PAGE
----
Spot Filming Spot Film Cassettes Uses conventional radiographic cassettes. Bypasses image intensifier for direct exposure. Uses mA > 100 X that of photofluoro

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  • Spot FilmingSpot Film Cassettes Uses conventional radiographic cassettes. Bypasses image intensifier for direct exposure. Uses mA > 100 X that of photofluoro camera.

  • Spot FilmingSpot Film CamerasImage the output phosphor of II.Same mA as fluoroscopy (1-3 mA typically).Exposes one frame/exposure.Uses 70, 90, or 100/105 mm film size.As you increase film size, increase image quality and patient dose.Method of choice for spot filming compared to spot film cassettes.

  • Spot FilmingFraming (matching II output size to film area)

  • UnderframingExact FramingP. 31 Fluoro image < frame Should be avoided

    Int. image = small dimension of frame No part of image lost Only 58% of frame used

  • OverframingTotal Overframing Image circle > short film dimension Part of image lost Circular image = diameter of frame All of film used 39 % of image wasted

  • CinefluorographyThe process of recording fluoro images on movie (cine) film.Film sizes16 and 35 mmThe larger the film size, the greater the resolution and greater the patient dose.

  • 12.6 mm30 mm

  • CinefluorographySynchronizationCamera shutter timed to the same frequency as the x-ray pulses.Shutter open only during x-ray pulses.Framing FrequencyNumber of exposed frames/second.Divisions or multiples of 60 Hz line rate.Examples: 7.5, 15, 30, 90, 120 frames/second.

  • Cinefluorography, contdFraming FrequencyPatient ExposureDirectly proportional to framing frequency.P. 30

  • Cinefluorography, contdFraming FrequencyPatient Exposure Conversions2000 mR/frame X 1 mR/1000 mR = 2 mR/frame2 mR/frame X 30 frames/second X 60 seconds/minute = 3,600 mR/minute3,600 mR/minute X 1 R/1000 mR = 3.6 R/minuteP. 30

  • Cinefluorography, contdF-numberNumber indicating the ratio of the focal length of the camera lens to the diameter of the lens.F-number = Focal Length of Lens/Diameter of LensThe smaller the f-number = more light into the camera and less patient exposure.P. 30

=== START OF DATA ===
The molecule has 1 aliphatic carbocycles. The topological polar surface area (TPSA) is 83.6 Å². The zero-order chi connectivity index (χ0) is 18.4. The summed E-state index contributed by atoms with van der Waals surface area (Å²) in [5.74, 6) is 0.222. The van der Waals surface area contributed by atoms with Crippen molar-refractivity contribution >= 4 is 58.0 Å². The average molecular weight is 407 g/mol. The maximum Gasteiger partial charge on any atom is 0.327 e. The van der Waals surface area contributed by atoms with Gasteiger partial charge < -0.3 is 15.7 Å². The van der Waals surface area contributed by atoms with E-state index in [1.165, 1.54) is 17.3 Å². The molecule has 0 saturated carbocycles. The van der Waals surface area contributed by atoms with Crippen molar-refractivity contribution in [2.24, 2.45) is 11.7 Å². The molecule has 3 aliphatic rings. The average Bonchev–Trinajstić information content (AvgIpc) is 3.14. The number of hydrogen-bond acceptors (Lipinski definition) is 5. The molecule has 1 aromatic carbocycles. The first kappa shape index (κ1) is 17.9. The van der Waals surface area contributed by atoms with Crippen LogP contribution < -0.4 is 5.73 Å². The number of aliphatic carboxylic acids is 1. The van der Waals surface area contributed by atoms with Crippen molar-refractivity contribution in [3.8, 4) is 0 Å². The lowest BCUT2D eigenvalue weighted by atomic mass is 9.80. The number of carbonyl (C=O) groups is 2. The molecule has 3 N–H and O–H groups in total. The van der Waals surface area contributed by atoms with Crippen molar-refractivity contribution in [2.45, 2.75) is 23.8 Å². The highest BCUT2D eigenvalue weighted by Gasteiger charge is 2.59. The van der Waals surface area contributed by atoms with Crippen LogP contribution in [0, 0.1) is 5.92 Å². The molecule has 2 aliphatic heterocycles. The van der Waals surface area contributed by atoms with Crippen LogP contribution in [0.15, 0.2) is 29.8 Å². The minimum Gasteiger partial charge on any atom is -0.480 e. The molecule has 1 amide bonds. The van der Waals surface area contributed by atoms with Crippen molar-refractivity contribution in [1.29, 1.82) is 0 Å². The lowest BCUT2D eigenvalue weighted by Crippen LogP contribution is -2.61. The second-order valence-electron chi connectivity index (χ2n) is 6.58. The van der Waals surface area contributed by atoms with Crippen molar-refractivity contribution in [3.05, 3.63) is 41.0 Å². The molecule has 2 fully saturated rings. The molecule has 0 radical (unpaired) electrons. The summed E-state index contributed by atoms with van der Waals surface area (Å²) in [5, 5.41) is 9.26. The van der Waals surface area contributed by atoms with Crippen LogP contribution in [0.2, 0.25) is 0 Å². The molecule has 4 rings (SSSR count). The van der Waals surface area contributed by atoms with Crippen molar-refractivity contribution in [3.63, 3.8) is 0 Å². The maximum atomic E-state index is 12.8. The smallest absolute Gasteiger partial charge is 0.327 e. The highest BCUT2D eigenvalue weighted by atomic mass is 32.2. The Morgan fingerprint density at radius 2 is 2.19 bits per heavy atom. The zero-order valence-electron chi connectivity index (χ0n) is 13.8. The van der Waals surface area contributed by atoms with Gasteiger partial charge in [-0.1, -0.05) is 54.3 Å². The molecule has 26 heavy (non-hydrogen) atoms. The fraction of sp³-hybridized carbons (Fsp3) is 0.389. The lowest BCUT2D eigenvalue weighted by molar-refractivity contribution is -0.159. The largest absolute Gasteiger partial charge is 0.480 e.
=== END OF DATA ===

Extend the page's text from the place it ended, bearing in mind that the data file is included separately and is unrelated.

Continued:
• Focal length of lens

  • F-num = 50 mm / 20 mm = F 2.5 Focal length of lensLens Diameter

  • The smaller the f-number - the larger the aperture opening.The larger the f-number - the smaller the aperture opening.Iris diaphragm

  • Spot Film and Cine Cameras Beam and image size match within 3 % of SID A small aperture (large f-number) will require greater patient exposure but result in low noise image. Patient entrance exposures of 50 - 150 rads or more.P. 110

  • Structural Fluoro Room Shielding ProvisionsBarriersPrimaryA barrier to attenuate the useful beam to the required degree.SecondaryUsed to attenuate stray (scattered and leakage) radiation to the required degree.Useful Beam Radiation that passes through window, aperture, or cone. Stray Radiation Leakage and secondary radiation. No useful purpose.

    p. 121

  • Primary/Secondary Barriers(Source: Principles of Imaging Science and Protection. Thompson, Hattaway, Hall, Dowd, 1994)Exception would be in R/F room where all walls would be a primary barrier.

  • Structural Fluoro Room Shielding ProvisionsTube LeakageMaximum exposure @ 1 meter is 0.1 R/hour.Half-Value Layer (HVL)Thickness of material that reduces beam exposure rate by half of original value.Tenth-Value Layer (TVL)Thickness of material that reduces beam exposure rate to 1/10 of original value.

  • Chart1

    0.03

    0.11

    0.19

    0.24

    0.27

    0.28

    40 kVp

    60 kVp

    80 kVp

    100 kVp

    125 kVp

    150 kVp

    HVL Lead (mm)

    HVL Lead (mm)

    Sheet1

    KvPHVL

    Lead (mm)Concrete (in.)

    400.030.13

    600.110.25

    800.190.42

    1000.240.6

    1250.270.76

    1500.280.86

    Sheet2

    Sheet3

  • 1 meter0.1 R/hr. @ 5 mAMaximum permissible =

  • Radiation AreasRadiation AreaAny area where whole body dose could be = or > 0.005 rem/1 hr. at 30 cm from source.High Radiation AreaAny area where whole body dose could be = or > 0.1 rem/1 hr. at 30 cm from source.Controlled AreaAny area where radiation safety rules enforced.Unrestricted AreaAn area in which access is neither limited nor controlled.

  • Radiation Areas, contd. Restricted Area Any area where access is limited by the licensee to protect individuals against undue risks from radiation exposure.

  • Unrestricted/Controlled Areas

  • QC-Semi-annual checksFlareImage LagmAs LinearityExposure ReproducibilityPhototimersCamera ExposuresSpot FilmFilmCine Film ExposureSpot Film- Cine ImageBeam LimitationResolution DistortionCine Film ProcessorGridAlignmentLinearityImage QualityFilm-Screen Contac tExposure TimerCamerasSpot filmFilmCine Processor

  • Video TapeVideo DiscElectronic Radiography

  • Advantages Instant Replay No increase in patient exposure Disadvantages Poor image quality Fixed framing rate- 30 frames/sec.

  • Advantages Last image freeze sticky fluoroscopy Instantaneous imaging Short exposure times 95% dose reduction during fluoro Variable framing rates 1-30 frames/sec. Multiple image storage Random access of images Disadvantages None significant